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M&M,

In the interview series cast on cover letters, you discuss closing with a commitment to follow up by such-and-such date. How about when one submits a resume against opening on Monster or the like where the hiring manager's name (or even the recruiter's for that matter) isn't known? Should one omit the 3rd paragraph in that case?

In a similar vein, what should one put in the salutation of a letter where the recipient is unknown? I have always used "Dear Sir or Madam:", but it has been suggested to me to use "Dear Recruiter:".

Advice?

jhack's picture

The solution is simple: Never send a resume to someone who's name you don't know. Do the research, make the phone calls, until you find out their name.

Your resume is powerful; don't just send it to anyone. Networking and research are much more likely to get you a good position than sending out your resume onto Monster and Dice.

John

pmoriarty's picture

[quote="jhack"]The solution is simple: Never send a resume to someone who's name you don't know. Do the research, make the phone calls, until you find out their name.

Your resume is powerful; don't just send it to anyone. Networking and research are much more likely to get you a good position than sending out your resume onto Monster and Dice.

John[/quote]

Thanks, but your answer doesn't help if one is responding to a confidential opening or if one chooses to respond to a Monster or Dice posting.

jhack's picture

I'm not trying to be obtuse, but I will hold fast to the notion that I won't send a resume to a PO box.

Confidential? Is there not even a recruiter to work with? How can you know if the position is with a company you'd want to work for?

Likewise Monster, etc: the listing doesn't have a company name?

If you have a company name, start calling the company, or work with your network. Most company recuiters don't mind having their name known, and the receptionist will direct them to you.

I'm just recommending that your cover letter will stand out if you've gone to the trouble to track down the real person.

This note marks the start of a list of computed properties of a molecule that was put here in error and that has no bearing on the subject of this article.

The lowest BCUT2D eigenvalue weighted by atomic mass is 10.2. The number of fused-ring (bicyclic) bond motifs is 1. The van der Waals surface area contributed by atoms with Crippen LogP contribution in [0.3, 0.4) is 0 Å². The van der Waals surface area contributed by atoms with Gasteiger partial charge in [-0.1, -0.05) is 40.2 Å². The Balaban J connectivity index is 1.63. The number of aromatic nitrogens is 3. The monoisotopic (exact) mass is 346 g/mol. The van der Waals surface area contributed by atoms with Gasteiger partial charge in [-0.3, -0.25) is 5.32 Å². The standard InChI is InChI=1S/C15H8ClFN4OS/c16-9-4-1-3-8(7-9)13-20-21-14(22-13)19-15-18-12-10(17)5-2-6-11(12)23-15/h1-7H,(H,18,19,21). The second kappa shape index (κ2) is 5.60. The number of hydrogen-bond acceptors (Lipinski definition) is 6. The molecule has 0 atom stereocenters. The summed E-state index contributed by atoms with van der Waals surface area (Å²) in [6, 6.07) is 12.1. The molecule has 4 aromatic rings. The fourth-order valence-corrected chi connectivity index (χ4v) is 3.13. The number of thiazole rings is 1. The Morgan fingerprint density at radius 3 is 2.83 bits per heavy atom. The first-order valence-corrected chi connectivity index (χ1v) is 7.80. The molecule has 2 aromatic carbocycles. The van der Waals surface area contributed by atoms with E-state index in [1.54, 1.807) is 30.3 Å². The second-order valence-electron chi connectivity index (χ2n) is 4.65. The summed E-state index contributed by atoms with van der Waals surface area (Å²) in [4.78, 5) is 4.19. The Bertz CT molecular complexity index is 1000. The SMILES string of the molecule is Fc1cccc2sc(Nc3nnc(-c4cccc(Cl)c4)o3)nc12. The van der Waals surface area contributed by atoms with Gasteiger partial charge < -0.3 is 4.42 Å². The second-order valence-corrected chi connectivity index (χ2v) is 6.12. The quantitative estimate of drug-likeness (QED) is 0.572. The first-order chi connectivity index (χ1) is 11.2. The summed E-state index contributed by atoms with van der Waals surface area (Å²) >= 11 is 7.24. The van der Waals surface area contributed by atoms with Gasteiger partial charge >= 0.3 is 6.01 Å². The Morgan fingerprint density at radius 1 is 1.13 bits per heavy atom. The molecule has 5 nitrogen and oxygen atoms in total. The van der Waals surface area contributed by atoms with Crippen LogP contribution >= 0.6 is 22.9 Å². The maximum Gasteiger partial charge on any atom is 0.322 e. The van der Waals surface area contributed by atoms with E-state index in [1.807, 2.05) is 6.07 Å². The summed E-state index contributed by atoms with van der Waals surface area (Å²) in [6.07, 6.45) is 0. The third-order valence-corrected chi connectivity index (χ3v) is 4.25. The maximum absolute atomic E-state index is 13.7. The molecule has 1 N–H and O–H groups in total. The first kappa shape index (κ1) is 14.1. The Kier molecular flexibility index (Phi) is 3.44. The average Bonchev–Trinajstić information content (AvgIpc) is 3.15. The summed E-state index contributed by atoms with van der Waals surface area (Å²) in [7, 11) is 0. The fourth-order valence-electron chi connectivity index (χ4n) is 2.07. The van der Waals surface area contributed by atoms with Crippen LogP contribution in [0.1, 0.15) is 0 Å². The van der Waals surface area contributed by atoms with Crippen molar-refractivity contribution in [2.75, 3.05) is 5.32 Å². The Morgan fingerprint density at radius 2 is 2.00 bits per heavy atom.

John

ccleveland's picture

BLUF: Sending resumes to “organizations” is okay… sending them to [u]people[/u] is much, MUCH better, in part, because you can have a focused cover letter with a closing.

While I respect John’s perspective, I would suggest that it is okay to post for positions through Monster. However, I would be take great care about sending personal information if I didn’t know the company. I’ll go way out on a limb here and say, [u]in some cases[/u], it’s okay to put your resume on the site (with only your contact email). That is how I got my current job. A recruiter contacted me through email because of my resume posted on Monster. Just be careful about what you’re putting out there. As John says, your resume is valuable…especially if it has your name, address, phone number, etc.

One last…very important point: The recommendations around cover letters assume you have a contact with someone. You cannot follow these recommendations half-way and expect the same level of success. You can spend a lot of energy trying to change the system to make it work the way you “want”. Instead, I urge you to change your approach to be more effective.

Why not put your energy into establishing personal contacts with people and recruiters so that you can leverage the great suggestions provided? I know…easier said than done. The best things in life aren’t always easy.

CC

asteriskrntt1's picture

I fully understand P's problem. Sometimes you come across an incredibly juicy opportunity that the recruiter or organization NEEDS to keep quiet.

Maybe there is an incumbent that they want to replace, maybe there is a reorg coming. Whatever. Sometimes there is just no way to find out who you are dealing with. Given that P is dealing with a less than ideal situation (and what experienced manager has not dealt with those), anyone have some idea how to deal with this situation?

*RNTT

FlatFeeKing's picture

if this is such a secret job, wouldnt they expect you to have a generic greeting such as dear recruiter?

wendii's picture

Hmmmm, tough question!

I do think it's amazing how much you can find out by just calling the company - I've had all sorts of candidates find me. And even if you just call the recruitment/HR team, you are following up. So I think it's fine to leave in the third para.

If you really can't find a person, then dear recruiter is fine too. I always use Dear Sir/Madam, but never feel comfortable with it. Dear recruiter is a nice compromise.

Wendii